A value equivalent to 50 percent of Afghanistan's gross national product is generated through the production and trade of opium and the heroin that is derived from it. Of those earnings, at least $100 million flows each year to the Taliban and its allies, which is used to purchase weapons and pay fighters. That, at least, is the estimate given by Antonio Maria Costas, head of the UN's Office on Drugs and Crime.

    But the chain of people profiting from the drug trade goes a lot further -- reaching day laborers in the fields, drug laboratory workers and going all the way up to police stations, provincial governments and high-level government circles that include some with close proximity to President Hamid Karzai. If Craddock's order were to go into effect, it would lead to the addition of thousands of Afghans to the description of so-called "legitimate military targets" and could also land them on so-called targeting lists.

    The Taliban are still responsible for the majority of civilian victims in Afghanistan. According to a United Nations report, more than half of the approximately 2,000 citizens killed last year died as a result of suicide attacks, car bombs and fighting with extremists. Nevertheless, relations between the Americans and the local population are extremely tense due the rising number of US-led air strikes and the dramatic increase in the number of civilian casualties.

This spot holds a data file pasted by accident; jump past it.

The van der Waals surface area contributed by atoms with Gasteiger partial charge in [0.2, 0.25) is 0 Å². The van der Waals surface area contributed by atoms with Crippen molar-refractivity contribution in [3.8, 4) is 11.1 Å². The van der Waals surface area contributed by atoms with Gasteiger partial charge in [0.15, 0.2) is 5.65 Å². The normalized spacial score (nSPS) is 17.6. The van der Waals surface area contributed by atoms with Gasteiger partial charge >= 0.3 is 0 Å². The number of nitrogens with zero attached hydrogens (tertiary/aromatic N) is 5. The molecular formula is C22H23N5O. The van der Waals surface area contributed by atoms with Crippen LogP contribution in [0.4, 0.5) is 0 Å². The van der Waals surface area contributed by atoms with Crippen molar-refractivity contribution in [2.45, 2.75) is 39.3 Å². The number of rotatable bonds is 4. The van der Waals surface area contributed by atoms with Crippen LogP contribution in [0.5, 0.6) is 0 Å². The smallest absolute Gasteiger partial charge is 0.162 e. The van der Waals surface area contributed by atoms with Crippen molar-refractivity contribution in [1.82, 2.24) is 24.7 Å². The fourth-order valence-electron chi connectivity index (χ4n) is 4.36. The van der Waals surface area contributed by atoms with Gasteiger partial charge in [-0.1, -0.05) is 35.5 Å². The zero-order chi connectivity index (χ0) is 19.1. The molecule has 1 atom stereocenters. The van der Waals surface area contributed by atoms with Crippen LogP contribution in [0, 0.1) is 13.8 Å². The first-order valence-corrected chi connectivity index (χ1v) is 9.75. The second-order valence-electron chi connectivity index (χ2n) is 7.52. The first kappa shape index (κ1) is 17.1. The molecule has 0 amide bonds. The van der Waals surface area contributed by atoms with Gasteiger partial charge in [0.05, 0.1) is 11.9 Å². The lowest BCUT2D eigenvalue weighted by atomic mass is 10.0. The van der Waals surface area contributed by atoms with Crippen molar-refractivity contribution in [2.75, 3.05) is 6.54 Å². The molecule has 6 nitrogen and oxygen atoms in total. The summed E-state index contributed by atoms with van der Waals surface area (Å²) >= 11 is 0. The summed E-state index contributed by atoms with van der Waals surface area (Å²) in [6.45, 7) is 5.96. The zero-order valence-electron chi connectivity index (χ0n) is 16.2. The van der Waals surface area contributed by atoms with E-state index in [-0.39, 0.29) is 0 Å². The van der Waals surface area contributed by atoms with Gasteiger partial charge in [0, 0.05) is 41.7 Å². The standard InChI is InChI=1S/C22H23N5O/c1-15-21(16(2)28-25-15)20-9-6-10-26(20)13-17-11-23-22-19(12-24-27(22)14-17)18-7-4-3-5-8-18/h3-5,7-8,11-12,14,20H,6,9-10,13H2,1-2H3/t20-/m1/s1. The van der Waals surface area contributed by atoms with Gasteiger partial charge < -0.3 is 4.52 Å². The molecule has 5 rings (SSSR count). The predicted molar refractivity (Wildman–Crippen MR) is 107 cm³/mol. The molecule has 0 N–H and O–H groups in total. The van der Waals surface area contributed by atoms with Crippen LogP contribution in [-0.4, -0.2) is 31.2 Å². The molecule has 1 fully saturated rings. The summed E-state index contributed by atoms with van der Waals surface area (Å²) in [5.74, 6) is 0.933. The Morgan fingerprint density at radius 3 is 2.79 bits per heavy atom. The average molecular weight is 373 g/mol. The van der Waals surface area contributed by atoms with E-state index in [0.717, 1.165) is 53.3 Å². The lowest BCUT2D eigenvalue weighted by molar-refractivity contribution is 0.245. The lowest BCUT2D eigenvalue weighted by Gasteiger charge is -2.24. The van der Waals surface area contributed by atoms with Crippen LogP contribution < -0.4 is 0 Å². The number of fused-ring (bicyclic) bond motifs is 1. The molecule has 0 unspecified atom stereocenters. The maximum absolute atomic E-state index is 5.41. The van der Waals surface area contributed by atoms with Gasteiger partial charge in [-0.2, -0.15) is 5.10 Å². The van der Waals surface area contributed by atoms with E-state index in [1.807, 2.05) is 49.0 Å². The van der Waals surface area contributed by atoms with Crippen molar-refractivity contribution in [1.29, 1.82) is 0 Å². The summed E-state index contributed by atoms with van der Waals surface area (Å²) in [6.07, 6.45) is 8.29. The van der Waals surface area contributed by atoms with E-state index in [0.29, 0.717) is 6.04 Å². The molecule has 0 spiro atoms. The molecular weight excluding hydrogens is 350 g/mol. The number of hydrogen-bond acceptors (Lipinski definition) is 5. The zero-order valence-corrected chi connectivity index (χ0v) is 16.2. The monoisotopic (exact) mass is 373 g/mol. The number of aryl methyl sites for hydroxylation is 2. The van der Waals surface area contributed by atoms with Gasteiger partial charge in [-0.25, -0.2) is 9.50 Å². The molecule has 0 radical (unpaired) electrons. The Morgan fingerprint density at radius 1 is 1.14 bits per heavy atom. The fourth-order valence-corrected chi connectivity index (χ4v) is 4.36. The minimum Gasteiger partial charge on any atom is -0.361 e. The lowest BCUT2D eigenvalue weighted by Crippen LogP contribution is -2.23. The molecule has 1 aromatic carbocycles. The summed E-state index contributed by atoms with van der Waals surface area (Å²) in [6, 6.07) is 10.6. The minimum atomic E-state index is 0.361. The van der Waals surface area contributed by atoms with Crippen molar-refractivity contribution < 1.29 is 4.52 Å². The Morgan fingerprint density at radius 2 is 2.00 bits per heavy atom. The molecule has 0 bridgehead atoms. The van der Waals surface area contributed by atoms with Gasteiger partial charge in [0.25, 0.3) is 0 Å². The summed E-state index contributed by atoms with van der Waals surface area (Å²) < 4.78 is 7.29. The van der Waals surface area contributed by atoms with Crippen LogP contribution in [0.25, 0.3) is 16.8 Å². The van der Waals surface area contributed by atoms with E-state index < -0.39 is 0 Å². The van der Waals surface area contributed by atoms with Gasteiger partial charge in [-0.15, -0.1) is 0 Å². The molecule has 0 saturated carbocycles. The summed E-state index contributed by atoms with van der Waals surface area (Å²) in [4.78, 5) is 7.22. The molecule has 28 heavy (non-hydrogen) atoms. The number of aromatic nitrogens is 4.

Afghan villagers complain of the increase in the deaths of relatives who were mistakenly killed during military operations carried out by the Americans and their allies, such as the one carried out recently in Masamut, a village in the eastern Afghan province of Laghman. The US army announced that it had "eliminated" 32 Taliban insurgents. However, survivors claim that 13 civilians had been killed during the search for a Taliban commander. In the eyes of many Afghans the former liberators have long become ruthless occupiers.

    German NATO General Ramms made it perfectly clear in his answer to General Craddock that he was not prepared to deviate from the current rules of engagement for attacks, which reportedly deeply angered Craddock. The US general, who is considered a loyal Bush man and fears that he could be replaced by the new US president, has already made his intention known internally that he would like to relieve any commander who doesn't want to follow his instructions to go after the drug mafia of his duties. Back in December, Central Command in Florida, which is responsible for the US Armed Forces deployment in Afghanistan, yet again watered-down provisions in the rules of engagement for the Afghanistan deployment pertaining to the protection of civilians. According to the new rules, US forces can now bomb drug labs if they have previous analysis that the operation would not kill "more than 10 civilians."

    By Susanne Koelbl
    January 28, 2009
    Spiegel Online
    http://www.spiegel.de/international/world/0,1518,604183,00.html
  2. Waffa
    well... what game is this?

    we all know Taliban was first to make opium illegal and usa (cia) supported drug lords so the would fight against Taliban and Iran border guards. also picture changed there after cia instructed Afghans how they can make efficient way heroin :)

    what a game

    //
    yes yes i know its main income for afganistan
To make a comment simply sign up and become a member!